I waited the full ten days for the shipping of A Book Apart’s first “brief book” HTML5 for Web Designers by Jeremy Keith. A Book Apart is a joint venture by Jeffery Zeldman, Mandy Brown and Jason Santa Maria dedicated to making short books, 90 pages in this case, for the folks on the front lines creating websites for a living. Because I match this target audience I thought I could weigh in on the book and the direction A Book Apart is taking.
I decided to just get my thoughts out on the book, the scope, depth and the idea of these short focused books.
The idea of a shorter more digestible book format is a winner for me, but it has its certain trade-offs. I think a book that I could read in just an hour and a half or so has a lot of worth because it is very obtainable for busy people. I generally group web design/development books into either ‘hammock readers’ and ‘desk readers’, where the desk readers are books I have to work my way through lesson by lesson at my computer and hammock readers are those I read here and there in my free time but can take a few weeks reading at leisure. I think HTML5 for Web Designers has to be a part of a new subset. Even with a very short attention span you can set a couple hours and a simple goal of finishing the book while sipping some ice tea and taking it easy and be done before you know it. The book might not have all the examples you want, all the background info you might be curious for, but it gets you the basics and tells you where else you can look if you still need more information. And honestly, the fact that it is in print makes a difference for me, I don’t have he capital for an Ereader and sitting at the computer reading a pdf is a real drag.
For reiteration sake I think the format works, quick, to the point and something I can tackle in a couple hours without loosing focus.
The Book, Apart?
Trying to deal with the topic that as is pointed out covers a spec that is 900 full pdf pages in one tiny little book is a daunting premise, but, as the scope is directed at someone just on the design/front-end development end of things it becomes a bit more manageable. Like everyone I have seen a lot of HTML5 hub-ub around the blogosphere and even seeping into the higher traffic spaces like youtube but there were things of which I still had little understanding. I had read about the semantics of HTML5 spec (of which there is an entire chapter dedicated) in some detail and have been using class names to simulate semantics like article, section, and hgroup for the last year or so. However things like canvas and all its potential are still a little lost on me. Jeremy gave me a little better grounding but it seems like something like canvas really needs its own book. I understand the basic intentions but I would not be sure after reading even how to begin working with it. Jeremy does have a chapter dedicated to using HTML5 today, but, I am not sure after reading this that I am really in any hurry to do anything but play with HTML5 right now. As things solidify towards 2012 and what sounds like the first version of implementation of the language I am sure I will be ready to make the move, but, I wont be using it for client projects until that time, at least, I don’t believe I will.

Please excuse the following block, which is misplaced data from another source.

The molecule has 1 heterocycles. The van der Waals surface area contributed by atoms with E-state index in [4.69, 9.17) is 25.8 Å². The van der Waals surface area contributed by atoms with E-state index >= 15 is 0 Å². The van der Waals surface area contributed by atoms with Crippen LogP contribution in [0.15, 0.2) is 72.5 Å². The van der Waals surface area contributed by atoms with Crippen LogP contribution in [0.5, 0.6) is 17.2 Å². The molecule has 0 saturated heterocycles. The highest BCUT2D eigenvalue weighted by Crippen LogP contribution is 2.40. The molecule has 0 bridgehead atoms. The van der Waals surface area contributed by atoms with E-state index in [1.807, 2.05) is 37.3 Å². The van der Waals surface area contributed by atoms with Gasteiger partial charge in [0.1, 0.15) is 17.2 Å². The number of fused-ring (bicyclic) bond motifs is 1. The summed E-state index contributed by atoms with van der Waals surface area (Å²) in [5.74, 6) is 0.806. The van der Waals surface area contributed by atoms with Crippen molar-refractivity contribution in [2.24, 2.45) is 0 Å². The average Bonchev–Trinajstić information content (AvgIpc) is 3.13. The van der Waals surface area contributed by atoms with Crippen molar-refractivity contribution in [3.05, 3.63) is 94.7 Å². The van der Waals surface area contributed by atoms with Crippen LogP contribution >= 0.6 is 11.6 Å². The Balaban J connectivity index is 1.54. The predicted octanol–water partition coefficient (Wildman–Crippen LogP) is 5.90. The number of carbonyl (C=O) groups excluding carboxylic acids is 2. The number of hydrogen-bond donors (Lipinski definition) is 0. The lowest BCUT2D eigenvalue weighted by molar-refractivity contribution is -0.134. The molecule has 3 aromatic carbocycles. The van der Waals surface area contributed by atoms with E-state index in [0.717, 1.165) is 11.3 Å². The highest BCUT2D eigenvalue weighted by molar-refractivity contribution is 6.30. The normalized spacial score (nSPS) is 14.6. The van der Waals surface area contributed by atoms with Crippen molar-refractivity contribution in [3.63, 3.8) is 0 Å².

This book, though brief and at times missing some detail I’d like was high level and written with a standards compliment front-end developer in mind. More importantly has me very excited for HTML to become the norm on the web.
My two favorite sections of the book were surprisingly the history of HTML section and the semantics section. I am a sucker for history and semantic mark-up so this might lead to a bit of a bias but I feel these areas were well flushed out and really contributed to my understanding of the goals of HTML5. It is not just a new language for the sake of a new language or to kill flash or any such nonsense, it is a new language to improve the internet for all users in many ways.
My last point is on the clarity I am finding in the web world this week and is only half related to my new understanding of HTML5 provided by this book. On Thursday on The Big Web Show I watched Nicole Sullivan explaining that a good stylesheet is made out of many reusable widgets or pieces. So basically, if I have a certain type of arrangement of content I could potentially copy that and move it into another page in a different place on the page and not have to restyle based on its movement. There was a place in the semantics section of Jeremy Keiths book where I got that same idea in my head. HTML5 is working to create documents that are chunks of code that can exist anywhere in a web document and not have to be recoded or restyled. Clearly the Web is moving this way from everything I have been seeing and it is a result of content management systems and a whole host of really smart designers/developers who understand the potential power and flexibility the web STILL has as a medium (plenty of potential is, as of yet, unrealized). Personally the prospect (and practice) of this idea is a thrilling one.
Great job to everyone involved on this book, it was an enlightening experience in many ways and I look forward to more.